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Risperidone, or Risperdal, is a prescription, oral medication in tablet or liquid form used to treat schizophrenia in adults and especially for children. Schizophrenia is a mental illness that causes disturbed thinking, loss of interest in life, and sometimes very strong but inappropriate emotions. Risperidone can also be used to treat mania with or without depression and bipolar disorder. It is also used to help with behavior problems like severe aggression, self-injury, and sudden violent mood change especially in young people with autism. However, for those with autism, it does not help with the ability to communicate or with social skills. Its drug class is atypical antipsychotic.
Off-label uses include treatment of obsessive-compulsive disorder, anxiety disorders, severe depression, Tourette’s syndrome and eating disorders.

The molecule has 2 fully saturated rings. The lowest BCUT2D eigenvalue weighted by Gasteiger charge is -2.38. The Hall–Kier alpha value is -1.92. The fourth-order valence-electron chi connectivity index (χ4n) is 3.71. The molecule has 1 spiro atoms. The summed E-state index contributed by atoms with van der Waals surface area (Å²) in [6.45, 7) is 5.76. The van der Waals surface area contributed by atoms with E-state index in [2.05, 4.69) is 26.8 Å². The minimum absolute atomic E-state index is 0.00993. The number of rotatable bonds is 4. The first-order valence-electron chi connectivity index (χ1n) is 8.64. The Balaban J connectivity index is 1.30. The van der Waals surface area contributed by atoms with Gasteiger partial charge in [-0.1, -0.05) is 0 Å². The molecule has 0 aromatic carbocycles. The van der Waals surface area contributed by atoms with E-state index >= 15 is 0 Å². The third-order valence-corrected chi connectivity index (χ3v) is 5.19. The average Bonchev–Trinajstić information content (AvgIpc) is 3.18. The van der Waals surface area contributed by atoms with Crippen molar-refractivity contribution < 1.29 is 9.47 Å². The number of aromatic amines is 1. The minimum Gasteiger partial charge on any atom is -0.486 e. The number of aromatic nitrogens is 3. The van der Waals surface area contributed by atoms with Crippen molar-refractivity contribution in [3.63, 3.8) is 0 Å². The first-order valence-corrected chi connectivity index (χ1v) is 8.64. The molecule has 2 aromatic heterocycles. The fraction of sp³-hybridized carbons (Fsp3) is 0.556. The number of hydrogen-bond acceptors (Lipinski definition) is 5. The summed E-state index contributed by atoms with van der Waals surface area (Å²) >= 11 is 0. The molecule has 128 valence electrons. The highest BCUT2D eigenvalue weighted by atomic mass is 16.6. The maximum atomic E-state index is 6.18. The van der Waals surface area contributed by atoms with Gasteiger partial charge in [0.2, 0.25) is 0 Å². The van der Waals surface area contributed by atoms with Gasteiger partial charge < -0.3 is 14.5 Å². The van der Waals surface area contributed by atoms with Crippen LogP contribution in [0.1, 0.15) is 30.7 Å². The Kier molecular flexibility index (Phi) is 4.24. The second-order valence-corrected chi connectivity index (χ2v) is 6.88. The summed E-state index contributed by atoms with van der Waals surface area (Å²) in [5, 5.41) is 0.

Risperidone is most commonly associated with weight gain and metabolic disorders. Side effects include drowsiness, dizziness, nausea, vomiting, diarrhea, constipation, heartburn, dry mouth, increased saliva, increased appetite and weight gain. There may also be stomach pain, anxiety, agitation, restlessness, active dreams, decreased interest in sex, difficulty urinating, and lactation, for men or women.
It should not be taken by patients with dementia. Early death can occur as a result. Studies also indicate an increased risk of stroke.
It is unknown exactly how Risperidone works but it is believed to affect the way the brain works by interfering with communication between the brain’s nerves. Brain cells communicate with each other by making and releasing messenger chemicals called neurotransmitters. The neurotransmitters move among nearby nerves where they attach to receptors. The attachment of the neurotransmitters either stimulates or inhibits the function of the nearby nerve. Risperidone blocks several of the receptors on nerves including dopamine, serotonin and adrenergic receptors. Therefore it alters the psychotic state and regulates behavior.
Source: nlm.nih.gov, MedicineNet
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